Our tribute to British Columbia's Noreen Campbell

Noreen Campbell was a great many things: indomitable in spirit, deeply concerned about the plights of others, and wholeheartedly committed to using her voice and experience to advocate for better end-of-life choices for all Canadians.

She was, quite simply, one of a rare breed.

On January 12, Noreen, a long-time nurse who was certified to practice right up until the end of her life, accessed her right to an assisted death, dying peacefully in her sunroom with the help of a physician. She died in the company of her loving family and close friends.

Noreen, a former member of Dying With Dignity Canada’s Disability Advisory Council, was committed to fighting for Canadians’ end-of-life rights. Even though her chronic obstructive pulmonary disease (COPD) meant she was eligible for assisted dying in Canada, she still sought to improve access for Canadians whose rights had been curtailed under Bill C-14.

In her final month of life, Noreen did everything she could to share her story far and wide. Adamant about sharing her perspectives on medical assistance in dying (MAID) with the entire country, she reached out to DWDC to ask whether we could help share her story. With the help of Victoria chapter leaders Ellen Agger and Jeffrey Brooks, we arranged for Noreen to be interviewed by the Victoria Times Colonist, the Globe and Mail, and by her “hero,” Dr. Brian Goldman of CBC Radio’s White Coat, Black Art. Segments from Noreen's discussion with Dr. Goldman aired on The Current five days after her death.

Before she died, Noreen worked closely with DWDC Victoria chapter’s Jeffrey Brooks to produce a series of testimonial videos, offering an intimate glimpse into her assisted dying journey. Starting the week of February 13, DWDC will begin releasing these videos. (These videos will be separate from the one posted below, which she recorded for Dying With Dignity Canada in the fall.)

The entire team at Dying With Dignity Canada is tremendously grateful to Noreen for the rare insight she gave Canadians about MAID and how they can take control of their dying process. Through her powerful voice and work with DWDC, Noreen’s contributions will continue to inspire Canadians for years to come.

Jeffrey Brooks of the DWDC Victoria chapter was so inspired by Noreen’s example that he penned a letter about it shortly before she died. We believe his words perfectly encapsulate the gift Noreen has given all of us through the sharing of her story.

(Header photo: Jeffrey Brooks)

"Choosing a peaceful death" by Jeffrey Brooks

I woke up to an email this morning. “Hope you have had a good start for the New Year. My date will be this week — I am feeling very calm.”

I know she is feeling very calm. Her medical assistance in dying (MAID) physician is back from vacation. So she has now set a date to die this week. She is at peace. It is time, her time.

Yet it is so surreal. How do we feel knowing our friend will, with certainty, leave us this week? How can we feel? Happy that she will be getting the peaceful death she seeks? Sad that we will lose her friendship?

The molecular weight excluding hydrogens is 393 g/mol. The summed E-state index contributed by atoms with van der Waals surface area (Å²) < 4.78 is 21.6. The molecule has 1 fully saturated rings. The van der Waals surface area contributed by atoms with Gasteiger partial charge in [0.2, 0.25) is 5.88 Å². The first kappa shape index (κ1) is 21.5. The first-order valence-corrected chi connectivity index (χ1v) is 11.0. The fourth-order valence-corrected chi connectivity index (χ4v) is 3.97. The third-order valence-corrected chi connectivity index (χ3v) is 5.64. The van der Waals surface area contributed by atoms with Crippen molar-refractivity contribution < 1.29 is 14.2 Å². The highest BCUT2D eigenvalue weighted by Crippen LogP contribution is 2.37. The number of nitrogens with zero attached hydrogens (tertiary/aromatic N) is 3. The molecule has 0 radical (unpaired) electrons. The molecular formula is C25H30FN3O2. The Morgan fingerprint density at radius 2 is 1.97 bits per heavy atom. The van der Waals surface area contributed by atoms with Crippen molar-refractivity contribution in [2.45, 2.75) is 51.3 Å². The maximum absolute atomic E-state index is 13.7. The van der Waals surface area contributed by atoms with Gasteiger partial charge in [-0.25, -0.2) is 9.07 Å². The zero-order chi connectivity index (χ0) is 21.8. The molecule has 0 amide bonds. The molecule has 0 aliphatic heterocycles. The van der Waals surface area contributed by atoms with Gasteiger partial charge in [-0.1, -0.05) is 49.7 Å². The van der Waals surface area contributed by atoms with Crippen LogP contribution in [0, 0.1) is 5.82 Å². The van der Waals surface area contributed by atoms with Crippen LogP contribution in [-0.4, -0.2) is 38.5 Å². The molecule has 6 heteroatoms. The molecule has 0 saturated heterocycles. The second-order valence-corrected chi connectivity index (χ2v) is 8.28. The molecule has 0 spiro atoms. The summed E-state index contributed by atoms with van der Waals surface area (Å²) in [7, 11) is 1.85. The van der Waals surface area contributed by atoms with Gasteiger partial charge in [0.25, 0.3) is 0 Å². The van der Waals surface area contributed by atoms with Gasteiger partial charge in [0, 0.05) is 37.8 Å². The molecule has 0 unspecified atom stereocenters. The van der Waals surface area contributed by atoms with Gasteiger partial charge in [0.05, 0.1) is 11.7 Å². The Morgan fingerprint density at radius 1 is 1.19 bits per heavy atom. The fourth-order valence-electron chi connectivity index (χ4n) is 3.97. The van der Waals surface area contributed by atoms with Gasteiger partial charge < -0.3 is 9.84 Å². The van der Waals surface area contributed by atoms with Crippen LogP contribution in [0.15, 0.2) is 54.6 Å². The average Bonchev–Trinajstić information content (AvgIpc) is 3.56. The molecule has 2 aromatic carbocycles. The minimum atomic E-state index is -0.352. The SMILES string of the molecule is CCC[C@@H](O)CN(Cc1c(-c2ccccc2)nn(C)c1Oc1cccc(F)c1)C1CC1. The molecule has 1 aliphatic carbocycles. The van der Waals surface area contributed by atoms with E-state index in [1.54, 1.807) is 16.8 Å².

We spent over three hours with her Sunday. We talked and then went to a restaurant — her choice — for lunch. Everyone had a good time with much laughter and good friendship evident all around. There were no elephants in the room.

Over the past three months, we talked about how it feels to have decided that she will end her life at a time of her choosing. We talked about C-14, Canada’s law on MAID, and how it will change so many things. But C-14 is flawed. It does not meet the requirements of the Supreme Court decision in Carter v. Canada.

She sees MAID as suicide prevention. She knows too many cases of horrific suicides and attempts because people were suffering and felt they had no option. Suicide is terrible for the person and terrible for their family. So the restrictive C-14 will result in more suicides, as too many patients do not qualify for MAID under this law.

In her case, she says “being approved for MAID means I had four more months of life. We planned to go to Switzerland in October.” She chose October last spring as her Plan B if she was not approved for MAID. She would have chosen to die prematurely while she could still travel. She even went on a trip to Edmonton in part to see family, but mainly to see if she could still travel on all the symptom management medication she’s been on for the past four years. The travel was not good.

Being approved for MAID means she will die a peaceful death — a wonderful option when compared to her worst fear, which is the horrible, slow, painful death that would be in store for her if she died of her illness.

She feels access to MAID is a game changer. She feels the role of hospices will and must change. They will no longer be places you go to wait for death. All patients who go to hospice will have a choice. It is their right. She suspects more than 50 per cent will want MAID after a few days.

She feels strongly that no one should wonder about the religion of their MD or whether the hospital they are in will honour their request for MAID. These are paid by the government and must. It is that simple. The government fixed this in Quebec.

We talked about her feeling that nurses should be free to talk with patients about MAID being one end-of-life option. But their Colleges pretty much forbid talking openly without permission.

In a perfect world, she would be well and not dying this week. She would not suffer from a terrible disease that qualifies her for MAID.

But we don’t live in a perfect world and she will die. She chooses to die this week, at home, with her family at her side and her horse looking on.

Choices. It is all about making choices with what you have.